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Employment Law for Non-Specialists

NZ $50.00
Kathryn Beck Kit Toogood QC
Kathryn Beck
Swarbrick Beck
Kit Toogood KC

This book is only available in PDF format 
Published: 4 April, 2005
Pages: 152


No seminar of this kind can hope to do justice to the full body of employment law which has developed in New Zealand over the past 30 years. Prior to 1973, the common law provided the only significant avenue for redress for alleged breaches of employer or employee obligations; challenges to dismissals were largely confined to allegations that grounds for summary dismissal based on misconduct did not exist, or that inadequate notice of termination had been given. Employers rarely, if ever, sued employees for breaches of duty, except where there were allegations of breach of the duty of confidentiality or of an express restraint of trade covenant. In return for the obligation of an employer to pay agreed wages or salary, an employee owed a duty of fidelity.

It was not until the enactment of the Industrial Relations Act in 1973, and the creation of the statutory personal grievance regime, that the concept of unjustifiability in respect of an employer’s actions was introduced. Subsequently, the Court of Appeal articulated the implied term of mutual trust and confidence which impinges on every agreement between employer and employee. Since October 2000, all parties to employment relationships have been under a statutory duty to act in good faith in their dealings with each other.

In a relatively short time, therefore, the body of indigenous employment law has grown into vast proportions. The official Employment Reports of New Zealand have grown to 27 volumes since their inception in 1991; unreported decisions of the employment institutions are legion.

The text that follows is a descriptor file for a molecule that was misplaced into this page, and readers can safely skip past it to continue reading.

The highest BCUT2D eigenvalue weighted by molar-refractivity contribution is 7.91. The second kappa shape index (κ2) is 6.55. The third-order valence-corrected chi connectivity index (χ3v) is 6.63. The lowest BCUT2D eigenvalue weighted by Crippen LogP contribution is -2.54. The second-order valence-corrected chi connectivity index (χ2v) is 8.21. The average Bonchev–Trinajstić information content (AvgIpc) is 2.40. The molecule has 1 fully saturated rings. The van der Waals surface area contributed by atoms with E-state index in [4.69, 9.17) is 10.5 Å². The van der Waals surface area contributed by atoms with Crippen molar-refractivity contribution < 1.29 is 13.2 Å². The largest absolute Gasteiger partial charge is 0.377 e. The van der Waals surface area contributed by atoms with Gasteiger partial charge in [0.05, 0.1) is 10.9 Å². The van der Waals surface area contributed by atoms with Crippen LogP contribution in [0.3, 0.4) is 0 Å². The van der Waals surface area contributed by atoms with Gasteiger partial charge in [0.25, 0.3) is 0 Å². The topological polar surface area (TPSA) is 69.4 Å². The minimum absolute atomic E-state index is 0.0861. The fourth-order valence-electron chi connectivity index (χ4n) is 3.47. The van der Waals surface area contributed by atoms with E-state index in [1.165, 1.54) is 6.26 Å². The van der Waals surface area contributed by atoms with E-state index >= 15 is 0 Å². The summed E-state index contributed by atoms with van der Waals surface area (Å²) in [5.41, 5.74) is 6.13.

In this paper, and in our presentation, we hope to provide registrants with rudimentary information on the types of employment issue which are likely to arise most commonly in legal practice. Our aim is to assist you to identify those issues on which you can safely give advice, and those on which you may need to seek the help of a specialist. Following this approach, you will find a relatively limited discussion of the complexities of collective bargaining and a greater emphasis on issues arising in respect of individual employment agreements. Of necessity, much relevant information has been omitted.

As we have endeavoured to show, it would be a grave error of judgment to assume that the ordinary principles of contract would apply to employment agreements in the same way as they might to any commercial contract. The relevant statutory provisions, and the pervasive influence of the implied mutual duty of fair dealing, have a profound effect on issues arising in employment relationships. At the very least, you need to be aware of when and how these influences are likely to arise.

If there is any one rule of thumb which is of general application to all aspects of employment law, it is this: all parties to employment relationships must act in good faith and fairly and reasonably. In the absence of reference to specific authority, that should be your guide.
In endeavouring to cover this wide field adequately, we have drawn on previous NZLS seminar and conference papers. We extend our grateful thanks to the authors of the papers whose work is partly represented here, but accept full responsibility for any errors or omissions.

Kit Toogood KC
Kathryn Beck

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